User Unfriendly


With all the computer viruses that have gone around in recent months, I’m extra-glad to own an Apple computer. Not only are Apples generally immune to such things, but they also come in pretty colors.

I’ve feared e-mail viruses lately because of comments I made in my reviews of the Pokemon and Digimon movies to the effect that I think Japanese animation sucks and I hate it (I am paraphrasing). Specifically, the movement is stilted, the plots are confusing, and the voice-over work is apparently done by stammering robots.

This sort of talk angers anime fans, a passionate group whose devotion to their hobby is rivaled only by that of Trekkers and Hare Krishnas. Many of them expressed poorly spelled doubts regarding my intelligence, a few of them threatened bodily harm, and on one of their Internet message boards, they contemplated e-mailing me a virus.

Cooler heads prevailed, and the plan never went anywhere. But I think what they’re waiting for, really, is for me to turn from making fun of anime to making fun of anime FANS, which I am not going to do. I’ll let them continue living in their parents’ basements, discussing which imaginary female character they would most like to have sex with, and emerging into daylight only to get their new copy of Obsessive Loser magazine from the mailbox before waddling back to their computers, and I won’t make fun of them for it. Live and let live, that’s what I say.

Anyway, I love the Apple computers. I recently bought a new iMac, and I encountered only one problem with it: In an act of atheistic stubbornness, it refused to acknowledge the existence of my printer. My old iMac not only believed the printer existed, but in fact worked quite cooperatively with it. The new iMac, however, was more obstinate. I called it atheistic a minute ago; more accurately, it was agnostic, or perhaps dogmatic. It didn’t deny that there COULD be a printer; it just wouldn’t accept that the printer I was using was the correct one. As a result, it refused to even speak to the printer, possibly due to some age-old grudge the details to which I am not privy. (How could a true printer allow dot-matrix to exist in the world?)

I tried logic, I tried reasoning, I tried swearing — nothing could convince the new iMac that the printer existed. I even called the printer’s manufacturer on the phone, and a nice man there spent 45 minutes trying to reason with the iMac. We drew schematics and pie charts, demonstrating that as sure as the sun hangs in the sky, the Epson printer does indeed exist, and not merely because you can see it and touch it, but because I spent 200 freaking dollars on it, and this new hoity-toity iMac had darn well better start believing in its existence.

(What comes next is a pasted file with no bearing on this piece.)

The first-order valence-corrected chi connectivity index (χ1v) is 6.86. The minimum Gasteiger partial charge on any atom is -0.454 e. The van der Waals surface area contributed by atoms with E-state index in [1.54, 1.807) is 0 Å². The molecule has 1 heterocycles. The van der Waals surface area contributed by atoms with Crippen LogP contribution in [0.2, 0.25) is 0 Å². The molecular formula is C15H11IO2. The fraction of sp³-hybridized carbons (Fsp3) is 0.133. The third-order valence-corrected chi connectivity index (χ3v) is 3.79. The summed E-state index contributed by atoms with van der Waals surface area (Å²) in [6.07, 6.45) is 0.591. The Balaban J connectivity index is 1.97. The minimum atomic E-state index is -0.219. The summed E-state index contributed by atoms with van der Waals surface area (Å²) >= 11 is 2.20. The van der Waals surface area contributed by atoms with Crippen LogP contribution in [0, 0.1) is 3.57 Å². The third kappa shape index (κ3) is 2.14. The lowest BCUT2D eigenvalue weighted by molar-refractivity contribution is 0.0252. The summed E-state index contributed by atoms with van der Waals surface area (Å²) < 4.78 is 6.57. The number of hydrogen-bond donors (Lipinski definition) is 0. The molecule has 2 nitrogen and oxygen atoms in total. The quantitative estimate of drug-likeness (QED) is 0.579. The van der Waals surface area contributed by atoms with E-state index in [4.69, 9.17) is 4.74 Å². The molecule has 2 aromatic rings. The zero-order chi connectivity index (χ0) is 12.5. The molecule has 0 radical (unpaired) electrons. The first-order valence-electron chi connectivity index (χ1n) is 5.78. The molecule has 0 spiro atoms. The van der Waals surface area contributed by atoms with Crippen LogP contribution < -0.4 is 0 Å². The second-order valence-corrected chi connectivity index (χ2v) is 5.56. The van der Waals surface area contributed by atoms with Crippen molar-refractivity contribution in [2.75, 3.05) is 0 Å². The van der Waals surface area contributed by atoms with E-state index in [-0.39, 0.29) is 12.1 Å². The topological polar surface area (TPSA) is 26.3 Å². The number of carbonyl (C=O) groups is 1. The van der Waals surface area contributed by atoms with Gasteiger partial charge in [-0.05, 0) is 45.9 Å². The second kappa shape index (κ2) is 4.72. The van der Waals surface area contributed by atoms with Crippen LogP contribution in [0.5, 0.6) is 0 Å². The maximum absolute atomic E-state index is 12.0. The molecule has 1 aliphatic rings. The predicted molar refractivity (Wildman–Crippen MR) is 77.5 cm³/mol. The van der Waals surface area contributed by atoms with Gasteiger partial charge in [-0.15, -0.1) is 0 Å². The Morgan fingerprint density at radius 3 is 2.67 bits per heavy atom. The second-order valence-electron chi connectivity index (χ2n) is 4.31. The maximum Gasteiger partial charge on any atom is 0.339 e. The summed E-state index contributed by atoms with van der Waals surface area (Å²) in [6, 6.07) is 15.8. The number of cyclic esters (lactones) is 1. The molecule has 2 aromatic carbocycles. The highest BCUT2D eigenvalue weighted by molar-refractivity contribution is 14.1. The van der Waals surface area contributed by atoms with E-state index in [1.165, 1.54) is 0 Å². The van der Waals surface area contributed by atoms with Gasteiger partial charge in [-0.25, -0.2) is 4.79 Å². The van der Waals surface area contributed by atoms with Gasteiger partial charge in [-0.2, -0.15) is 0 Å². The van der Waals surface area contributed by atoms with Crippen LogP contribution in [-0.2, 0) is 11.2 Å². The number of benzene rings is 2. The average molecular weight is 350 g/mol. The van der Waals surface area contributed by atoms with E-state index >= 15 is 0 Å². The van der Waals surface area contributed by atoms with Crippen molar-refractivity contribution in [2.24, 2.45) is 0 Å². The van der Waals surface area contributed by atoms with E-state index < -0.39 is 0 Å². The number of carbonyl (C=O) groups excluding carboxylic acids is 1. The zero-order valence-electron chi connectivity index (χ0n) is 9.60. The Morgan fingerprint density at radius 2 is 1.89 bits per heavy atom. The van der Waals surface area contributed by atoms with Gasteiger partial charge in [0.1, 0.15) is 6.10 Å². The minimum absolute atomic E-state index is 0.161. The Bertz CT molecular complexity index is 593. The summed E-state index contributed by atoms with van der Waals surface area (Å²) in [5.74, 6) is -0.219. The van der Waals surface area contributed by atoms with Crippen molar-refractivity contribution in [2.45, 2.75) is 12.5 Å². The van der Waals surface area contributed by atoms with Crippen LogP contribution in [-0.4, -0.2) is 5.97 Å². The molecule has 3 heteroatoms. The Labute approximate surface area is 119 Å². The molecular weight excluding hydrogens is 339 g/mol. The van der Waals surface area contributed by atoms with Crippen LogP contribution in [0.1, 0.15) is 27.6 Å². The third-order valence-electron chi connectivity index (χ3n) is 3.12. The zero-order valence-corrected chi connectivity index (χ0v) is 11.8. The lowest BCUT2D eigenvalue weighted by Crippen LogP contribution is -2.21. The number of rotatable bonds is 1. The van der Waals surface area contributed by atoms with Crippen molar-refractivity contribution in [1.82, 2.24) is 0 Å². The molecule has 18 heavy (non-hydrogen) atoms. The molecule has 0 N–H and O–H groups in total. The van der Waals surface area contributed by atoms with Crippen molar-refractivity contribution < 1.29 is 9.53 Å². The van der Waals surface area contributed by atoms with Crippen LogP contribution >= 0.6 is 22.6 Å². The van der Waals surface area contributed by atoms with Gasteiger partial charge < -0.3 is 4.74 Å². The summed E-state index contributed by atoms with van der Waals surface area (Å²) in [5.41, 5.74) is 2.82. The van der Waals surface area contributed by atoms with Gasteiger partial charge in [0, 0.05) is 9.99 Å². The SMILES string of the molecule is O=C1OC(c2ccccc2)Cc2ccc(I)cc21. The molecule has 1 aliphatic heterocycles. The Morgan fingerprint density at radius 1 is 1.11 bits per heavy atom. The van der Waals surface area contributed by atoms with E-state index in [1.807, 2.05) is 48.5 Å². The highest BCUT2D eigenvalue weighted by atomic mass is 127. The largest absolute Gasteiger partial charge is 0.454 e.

All of this was to no avail. Eventually, I had to buy a new printer, which the iMac accepted wholeheartedly, though I now harbor resentment toward the iMac, meliorated only by the fact that it has a DVD player. (I would love anything if it had a DVD player, including Genghis Khan.)

And so everything’s OK now, unless a computer virus comes along and ends this column just when I’m getting starte

Why does this column seem so short? Because it is. In the ongoing newspaper-world practice of favoring good looks over high quality, it was decided that "Snide Remarks" should be just long enough to run down the left-hand column of the page it appeared on and then stop (rather than going to the bottom, then "jumping" the last few inches to another page). This meant writing it about 250 words shorter than I'd been writing it. I argued that the column would be less funny in a shorter format, but the editor whose decision it was failed to understand my reasoning.

Fortunately, the editor above HIM, who really loved "Snide Remarks," said we might "revisit" the issue, which eventually meant we'd change it back to the way it was. For the time being, though, I made no secret of the fact that I could go on longer, were it not for the space constraints.

As predicted, the anime fans whose overreaction I was making fun of managed to overreact to this column, too. For background on the Snider-Anime War of 2000, read this column and its aftermath. The comments that were posted in response to the present column are archived here.